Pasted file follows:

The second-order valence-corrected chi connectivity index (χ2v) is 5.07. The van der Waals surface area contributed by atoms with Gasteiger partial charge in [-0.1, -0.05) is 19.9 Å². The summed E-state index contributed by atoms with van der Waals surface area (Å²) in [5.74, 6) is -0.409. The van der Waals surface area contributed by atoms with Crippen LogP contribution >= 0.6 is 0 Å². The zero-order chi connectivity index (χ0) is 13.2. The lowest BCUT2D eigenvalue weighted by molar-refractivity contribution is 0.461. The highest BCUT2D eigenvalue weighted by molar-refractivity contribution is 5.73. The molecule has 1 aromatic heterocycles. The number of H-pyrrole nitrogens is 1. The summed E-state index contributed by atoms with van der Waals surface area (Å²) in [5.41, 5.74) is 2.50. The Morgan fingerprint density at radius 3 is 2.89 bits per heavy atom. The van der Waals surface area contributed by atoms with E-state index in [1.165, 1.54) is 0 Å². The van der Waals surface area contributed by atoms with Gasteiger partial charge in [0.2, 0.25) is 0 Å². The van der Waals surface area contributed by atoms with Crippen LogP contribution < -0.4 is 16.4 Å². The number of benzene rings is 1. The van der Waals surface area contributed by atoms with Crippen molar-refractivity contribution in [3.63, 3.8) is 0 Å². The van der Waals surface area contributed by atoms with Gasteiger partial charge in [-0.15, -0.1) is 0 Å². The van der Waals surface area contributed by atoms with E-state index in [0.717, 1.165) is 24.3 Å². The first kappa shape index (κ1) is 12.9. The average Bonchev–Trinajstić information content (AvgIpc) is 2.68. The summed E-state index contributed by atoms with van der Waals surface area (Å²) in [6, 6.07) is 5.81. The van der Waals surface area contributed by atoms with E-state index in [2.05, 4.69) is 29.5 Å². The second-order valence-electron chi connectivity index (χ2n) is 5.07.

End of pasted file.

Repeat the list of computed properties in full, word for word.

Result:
The second-order valence-corrected chi connectivity index (χ2v) is 5.07. The van der Waals surface area contributed by atoms with Gasteiger partial charge in [-0.1, -0.05) is 19.9 Å². The summed E-state index contributed by atoms with van der Waals surface area (Å²) in [5.74, 6) is -0.409. The van der Waals surface area contributed by atoms with Crippen LogP contribution >= 0.6 is 0 Å². The zero-order chi connectivity index (χ0) is 13.2. The lowest BCUT2D eigenvalue weighted by molar-refractivity contribution is 0.461. The highest BCUT2D eigenvalue weighted by molar-refractivity contribution is 5.73. The molecule has 1 aromatic heterocycles. The number of H-pyrrole nitrogens is 1. The summed E-state index contributed by atoms with van der Waals surface area (Å²) in [5.41, 5.74) is 2.50. The Morgan fingerprint density at radius 3 is 2.89 bits per heavy atom. The van der Waals surface area contributed by atoms with E-state index in [1.165, 1.54) is 0 Å². The van der Waals surface area contributed by atoms with Gasteiger partial charge in [0.2, 0.25) is 0 Å². The van der Waals surface area contributed by atoms with Crippen LogP contribution < -0.4 is 16.4 Å². The number of benzene rings is 1. The van der Waals surface area contributed by atoms with Crippen molar-refractivity contribution in [3.63, 3.8) is 0 Å². The van der Waals surface area contributed by atoms with Gasteiger partial charge in [-0.15, -0.1) is 0 Å². The van der Waals surface area contributed by atoms with E-state index in [0.717, 1.165) is 24.3 Å². The first kappa shape index (κ1) is 12.9. The average Bonchev–Trinajstić information content (AvgIpc) is 2.68. The summed E-state index contributed by atoms with van der Waals surface area (Å²) in [6, 6.07) is 5.81. The van der Waals surface area contributed by atoms with E-state index in [2.05, 4.69) is 29.5 Å². The second-order valence-electron chi connectivity index (χ2n) is 5.07.